Hawthorne High School senior Juan Cueva pored over a set of college applications with several classmates recently, weighing the steep costs of higher education.
An above-average student, he and his classmates have a good chance at being admitted to a University of California or Cal State campus, according to their counselor. Cueva, the ninth of 10 children, would be the first in his family to attend college.
"My parents came here to make it better for us," said Cueva, whose parents emigrated from Mexico before he was born. "I have my future ahead of me. I hope to make the best of it."
Cueva is one among a dozen Hawthorne High School students attending workshops on college admissions, a process that got under way at many universities with the opening of the application period Nov. 1. Though high school seniors across the country must contend with the labyrinth of college entrance filing deadlines and forms, few have had to face as many hurdles as this group of teen-agers, all of whom live in Lennox.
In Lennox, gang members use textbooks for target practice, and poverty is a way of life. The community has emerged as a starter area for recent immigrants from Mexico and Central America, largely because Lennox offers affordable housing and is just minutes from the hotels and airport-related businesses where many of them work. English is a second language here, the first of many barriers encountered by children in the Lennox School District--an elementary and middle school system that sends many of its graduates to Hawthorne High.
"They've overcome a lot," said Pam Rector, a Lennox Middle School counselor who organized the college application workshops for her former pupils. "Most of them have left their own countries because of poverty or because of the opportunities in the United States for education . . . They come to Lennox, where many people will live together in one house. These guys don't have a quiet place to study, their parents don't (read) English, so they can't help them with their homework."
The pressures of applying to college, to be sure, are enough to give pause to any high school senior.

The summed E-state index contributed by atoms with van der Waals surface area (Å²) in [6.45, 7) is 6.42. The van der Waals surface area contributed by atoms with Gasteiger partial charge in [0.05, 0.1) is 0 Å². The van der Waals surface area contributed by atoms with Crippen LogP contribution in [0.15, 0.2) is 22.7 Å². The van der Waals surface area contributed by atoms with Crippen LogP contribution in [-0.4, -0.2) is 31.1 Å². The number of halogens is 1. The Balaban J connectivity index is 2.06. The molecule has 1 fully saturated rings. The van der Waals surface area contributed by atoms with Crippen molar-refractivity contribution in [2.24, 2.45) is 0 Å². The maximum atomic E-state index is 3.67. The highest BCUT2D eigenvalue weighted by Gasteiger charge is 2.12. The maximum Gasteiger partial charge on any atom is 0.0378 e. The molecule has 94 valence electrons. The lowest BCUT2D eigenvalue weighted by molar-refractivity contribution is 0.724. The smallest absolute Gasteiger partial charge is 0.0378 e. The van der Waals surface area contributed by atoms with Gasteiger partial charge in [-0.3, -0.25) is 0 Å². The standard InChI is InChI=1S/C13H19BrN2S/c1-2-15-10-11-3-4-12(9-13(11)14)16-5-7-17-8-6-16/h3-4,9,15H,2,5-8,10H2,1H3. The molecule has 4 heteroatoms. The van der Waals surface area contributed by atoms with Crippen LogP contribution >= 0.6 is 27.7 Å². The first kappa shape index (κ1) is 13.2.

Students applying to the University of California or Cal State systems and private universities generally must earn good grades in a core curriculum of college preparatory high school classes and score well on college entrance exams.
Many universities also require that essays and teacher recommendations be submitted with applications. Add financial aid applications, and the whole process can seem like a nonstop roller-coaster ride to many high school seniors.
"It's gonna be a long year, I can already see it," said Hawthorne student Marvelyn Garcia, 17. For the past few weeks, Garcia has spent her time between homework assignments filling out applications to Cal State Dominguez Hills, UCLA and Loyola Marymount University--and preparing for the Scholastic Aptitude Test, a rigorous college entrance exam.
"It gives you a headache just thinking about it," Garcia said.
In addition to such problems, however, the Hawthorne High students have had to overcome other barriers.
Most, for instance, knew little English when they were first enrolled in elementary school in the Lennox School District, which comprises five elementary schools and one middle school. To make it through the Lennox school system, they had to successfully complete the district's bilingual education program, which gradually teaches English to non-native speakers while giving academic instruction to the students in their primary language.
The goal of the program is to move the students to English-only classes at or above the academic level of their native English-speaking peers. (Because there is no high school in Lennox, youths in the 1.25-square-mile community attend senior high schools in either Hawthorne or Lawndale.)
"These kids represent the success of what we've been trying to do here," Rector said.
Given their parents' lack of English, even filling out applications presents a challenge. Angelica Jaime, 17, a Hawthorne High School senior, wants to attend either Cal State Dominguez Hills or Loyola Marymount University. She was on hand at one of Rector's admissions workshops last week, obtaining help in filling out lengthy questionnaires.
Her parents, though more than willing, were unable to assist her, Jaime said.
"For one thing, they can't read English that well," she said.
Money is another barrier confronting the 12 Lennox youths attending the college application workshops. Because a majority of Lennox students come from low-income backgrounds, those applying for financial assistance doubt such aid will be enough to cover their costs.
Jim Woods, director of financial aid at Cal State Dominguez Hills, blames the recession for a surge in the number of students eligible for financial aid as well as an increase in the number applying for scholarships.